Thursday, 17 August 2017

Residents put planning trio under ‘pressure’

THREE former councillors who resigned from a group guiding Watlington’s neighbourhood plan were placed under “enormous pressure”

THREE former councillors who resigned from a group guiding Watlington’s neighbourhood plan were placed under “enormous pressure” by residents from one estate.

The claim was made by former parish councillor Tim Horton against residents of the Marlbrook estate in front of more than 100 people at the town’s annual meeting.

Rhian Woods, Nick Hancock and Neil Boddington — who had sat on the council’s neighbourhood plan core committee — urged people not to vote for them earlier this year.

The trio decided they no longer wanted to be on the council because of what they claimed was “uncertainty” over the plan and the number of houses. The process has since stalled.

They tried to withdraw from the poll but only after the closing date for nominations, so their names still appeared on the ballot paper. Mrs Woods received 322 votes, Mr Boddington 214 and Mr Hancock 212, none of them sufficient to gain re-election.



Mr Horton, who failed to be re-elected in May, told the meeting that some of the members of the old neighbourhood plan core committee were “placed under enormous pressure by a group who grew up in the Marlbrook area”.

“Some of us were enormously concerned for our fellow members,” he added.

Mr Horton also claimed that several people from a “few roads elevated a piece of ‘nimbyism’ to effectively become a major group within the parish council”.

Four people from the Marlbrook estate — Terry Jackson, Jo Read, Jane Bryant and Jeremy Bell — were elected to the parish council in May.

Eight people in total with addresses on the estate had sought election, according to the ‘statement of persons nominated’.

This came two months after about 80 residents of the estate attended a public meeting to complain that they had not been properly consulted on the neighbourhood plan.

The town has been allocated 79 new homes to be built by 2027 under South Oxfordshire District Council’s core strategy but this number could rise. The residents were also concerned a new link road could be built through the estate.

Mr Horton said they were now faced with a “political dilemma” but was interrupted when Cllr Read, who was in the audience, said: “Are you questioning the integrity of the new councillors? I strongly object!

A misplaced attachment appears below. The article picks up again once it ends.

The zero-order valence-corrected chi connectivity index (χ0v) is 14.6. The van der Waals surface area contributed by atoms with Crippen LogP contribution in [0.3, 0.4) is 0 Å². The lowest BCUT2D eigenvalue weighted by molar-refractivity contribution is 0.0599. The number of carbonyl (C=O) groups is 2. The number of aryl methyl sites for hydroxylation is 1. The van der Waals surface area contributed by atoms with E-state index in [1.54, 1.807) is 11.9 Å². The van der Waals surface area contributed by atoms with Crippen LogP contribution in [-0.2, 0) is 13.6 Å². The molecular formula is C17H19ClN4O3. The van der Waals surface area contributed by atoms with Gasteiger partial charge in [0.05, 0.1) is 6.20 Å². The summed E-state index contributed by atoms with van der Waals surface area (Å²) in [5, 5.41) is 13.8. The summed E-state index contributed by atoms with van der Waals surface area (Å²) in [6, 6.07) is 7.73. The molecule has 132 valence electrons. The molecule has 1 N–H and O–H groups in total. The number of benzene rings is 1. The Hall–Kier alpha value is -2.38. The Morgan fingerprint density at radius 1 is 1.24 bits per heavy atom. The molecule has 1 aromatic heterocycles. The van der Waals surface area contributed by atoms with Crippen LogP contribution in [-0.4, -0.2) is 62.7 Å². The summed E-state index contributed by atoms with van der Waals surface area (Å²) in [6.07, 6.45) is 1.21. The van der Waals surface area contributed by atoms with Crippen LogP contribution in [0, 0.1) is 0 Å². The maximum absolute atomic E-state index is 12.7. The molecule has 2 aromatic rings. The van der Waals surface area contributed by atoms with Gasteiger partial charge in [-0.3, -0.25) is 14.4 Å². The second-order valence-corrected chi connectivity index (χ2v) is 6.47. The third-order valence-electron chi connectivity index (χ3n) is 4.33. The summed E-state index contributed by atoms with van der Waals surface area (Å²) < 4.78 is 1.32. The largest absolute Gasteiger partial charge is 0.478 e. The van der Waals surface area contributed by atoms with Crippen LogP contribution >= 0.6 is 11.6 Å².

“You need to sit down, Tim, and you need to sit down now. We don’t want to hear from you.”

After the heated exchange people at the meeting overwhelmingly said they wanted to continue with the neighbourhood plan process rather than abandon it.

This was agreed by the council on Tuesday night. New members of the neighbourhood plan core committee have not yet been appointed but an ‘ad hoc’ group will look at how to proceed and report back to the council.

At the annual meeting Cllr Hill said that having a plan allowed a “degree of control” over what happened in the town over the coming years.

He said to tackle the uncertainty over housing numbers the council could over-allocate reserve housing sites to accommodate extra properties. There were figures of 200 to 250 homes “floating around”, he said.

The plan could also be subject to review. But he said its preparation required a “huge amount of time and effort” and would cost money and called for more community involvement. About £16,500 has been spent so far on the plan.

Anna Badcock, Watlington’s district councillor, told the crowd if they continued with the neighbourhood plan process it would take another 18 months to two years to complete and finalise.

She warned that if the process was halted developers could submit applications for development.

“We’re in a relatively vulnerable situation and it’s important to protect ourselves. Developers are getting bold and they are pushing and I think it’s very important that as a community we are in control,” she said.

The meeting also heard that communities with an approved neighbourhood plan received 25 per cent of the community infrastructure levy revenues arising from development in their area rather than 15 per cent.

After the meeting Cllr Read told the Henley Standard: “For Tim Horton to say what he did is completely out of order.”

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